From AP, staff reports
At least two Tennessee cities are ending their use of red light traffic cameras, but officials in other towns say use of the cameras is modifying bad driving habits.
Mount Juliet in Middle Tennessee ended use of the cameras Tuesday. The Tennessean (http://tnne.ws/ZH0VqS) reported Vice Mayor James Maness says citations funneled too much money to an Arizona-based contractor and distracted police officers. In the Hamilton County city of Red Bank, the cameras are also being switched off this month.
Maness said American Traffic Solutions got two-thirds of the money generated by fines and city officers had to review camera shots before citations could be issued.
“They’re pocketing the money. It’s tying up our officers here in the city,” Maness said last week.
The city realized about $70,000 per year under the program.
But Gallatin police say traffic accidents have dropped more than 31 percent since the city installed four traffic cameras in 2006.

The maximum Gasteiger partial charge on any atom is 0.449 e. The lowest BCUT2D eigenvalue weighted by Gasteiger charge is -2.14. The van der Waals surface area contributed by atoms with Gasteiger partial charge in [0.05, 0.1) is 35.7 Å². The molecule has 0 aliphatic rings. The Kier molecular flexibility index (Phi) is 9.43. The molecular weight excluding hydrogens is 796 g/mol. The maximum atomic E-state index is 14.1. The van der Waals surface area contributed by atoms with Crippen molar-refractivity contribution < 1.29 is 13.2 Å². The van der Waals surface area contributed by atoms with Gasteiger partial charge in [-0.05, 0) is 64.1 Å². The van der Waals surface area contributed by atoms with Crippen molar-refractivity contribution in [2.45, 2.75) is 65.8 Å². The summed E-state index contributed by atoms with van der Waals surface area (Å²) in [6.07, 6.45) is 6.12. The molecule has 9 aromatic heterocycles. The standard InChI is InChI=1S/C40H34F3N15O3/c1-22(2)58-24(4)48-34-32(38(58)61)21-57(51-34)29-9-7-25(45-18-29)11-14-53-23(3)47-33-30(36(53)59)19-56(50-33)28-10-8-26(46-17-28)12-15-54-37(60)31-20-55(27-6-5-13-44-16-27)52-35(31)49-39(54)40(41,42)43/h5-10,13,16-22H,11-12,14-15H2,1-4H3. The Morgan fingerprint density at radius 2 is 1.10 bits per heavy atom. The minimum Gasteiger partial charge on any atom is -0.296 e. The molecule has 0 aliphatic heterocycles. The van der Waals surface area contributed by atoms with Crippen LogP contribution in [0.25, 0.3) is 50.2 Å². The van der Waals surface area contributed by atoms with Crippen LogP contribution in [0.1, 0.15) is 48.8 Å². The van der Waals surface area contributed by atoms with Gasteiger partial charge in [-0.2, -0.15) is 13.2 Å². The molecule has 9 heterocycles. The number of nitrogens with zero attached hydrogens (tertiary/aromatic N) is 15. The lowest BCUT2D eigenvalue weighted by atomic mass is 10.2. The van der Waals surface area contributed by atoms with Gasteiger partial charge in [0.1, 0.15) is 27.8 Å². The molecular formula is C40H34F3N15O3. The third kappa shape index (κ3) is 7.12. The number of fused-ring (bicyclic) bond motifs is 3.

“We’ve always called it the halo effect,” Officer Bill Storment said. “Because we’re changing that driving behavior, it translates to people driving safer everywhere, and that reduces accidents everywhere.”
Union City utilizes mobile speed violation monitoring systems, as well as intersection safety cameras. The city has a contract for the cameras through May 2015.
Police Chief Perry Barfield said the traffic cameras are a contributing factor to the reduction of the number of accidents and even the number of officer-issued citations in the city.
He said 2011 was the first full year the cameras were in use. That year, about 19,000 incidents were processed, with 12,163 citations issued. In 2012, those numbers dropped to 14,769 and 8,630, respectively.
Barfield said Union City received $120,206 in payments from those citations in 2012. They are deposited into a special fund, which is used to repair the city’s roadways and to pay for fuel for the mobile speed violation monitoring systems.
Clarksville Police Chief Al Ansley says he thinks the cameras change motorists’ habits. There was sharp criticism when Clarksville put in traffic cameras in 2009.
In Knoxville, the city is adding red-light cameras at four more intersections. There are already 15 intersections under surveillance, but cameras are being turned off at two where traffic crashes have declined.
Information from: The Tennessean, http://www.tennessean.com
Published in The Messenger 1.11.13